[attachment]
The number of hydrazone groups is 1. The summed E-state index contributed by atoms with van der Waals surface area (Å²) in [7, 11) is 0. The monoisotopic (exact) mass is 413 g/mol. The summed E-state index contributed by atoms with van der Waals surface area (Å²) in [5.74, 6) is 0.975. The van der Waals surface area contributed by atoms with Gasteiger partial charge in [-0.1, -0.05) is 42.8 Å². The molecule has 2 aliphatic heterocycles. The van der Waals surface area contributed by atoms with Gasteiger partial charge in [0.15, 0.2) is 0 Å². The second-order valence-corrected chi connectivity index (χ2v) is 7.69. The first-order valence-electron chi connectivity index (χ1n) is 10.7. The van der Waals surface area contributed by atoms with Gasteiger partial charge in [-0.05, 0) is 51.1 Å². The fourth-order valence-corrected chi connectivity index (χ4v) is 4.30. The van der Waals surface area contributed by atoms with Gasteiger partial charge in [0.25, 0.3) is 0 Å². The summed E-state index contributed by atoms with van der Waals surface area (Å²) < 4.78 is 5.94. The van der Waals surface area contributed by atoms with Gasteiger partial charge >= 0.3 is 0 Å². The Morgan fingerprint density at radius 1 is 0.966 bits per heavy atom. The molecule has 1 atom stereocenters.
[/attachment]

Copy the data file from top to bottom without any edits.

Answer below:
The number of hydrazone groups is 1. The summed E-state index contributed by atoms with van der Waals surface area (Å²) in [7, 11) is 0. The monoisotopic (exact) mass is 413 g/mol. The summed E-state index contributed by atoms with van der Waals surface area (Å²) in [5.74, 6) is 0.975. The van der Waals surface area contributed by atoms with Gasteiger partial charge in [-0.1, -0.05) is 42.8 Å². The molecule has 2 aliphatic heterocycles. The van der Waals surface area contributed by atoms with Gasteiger partial charge in [0.15, 0.2) is 0 Å². The second-order valence-corrected chi connectivity index (χ2v) is 7.69. The first-order valence-electron chi connectivity index (χ1n) is 10.7. The van der Waals surface area contributed by atoms with Gasteiger partial charge in [-0.05, 0) is 51.1 Å². The fourth-order valence-corrected chi connectivity index (χ4v) is 4.30. The van der Waals surface area contributed by atoms with Gasteiger partial charge in [0.25, 0.3) is 0 Å². The summed E-state index contributed by atoms with van der Waals surface area (Å²) < 4.78 is 5.94. The van der Waals surface area contributed by atoms with Gasteiger partial charge >= 0.3 is 0 Å². The Morgan fingerprint density at radius 1 is 0.966 bits per heavy atom. The molecule has 1 atom stereocenters.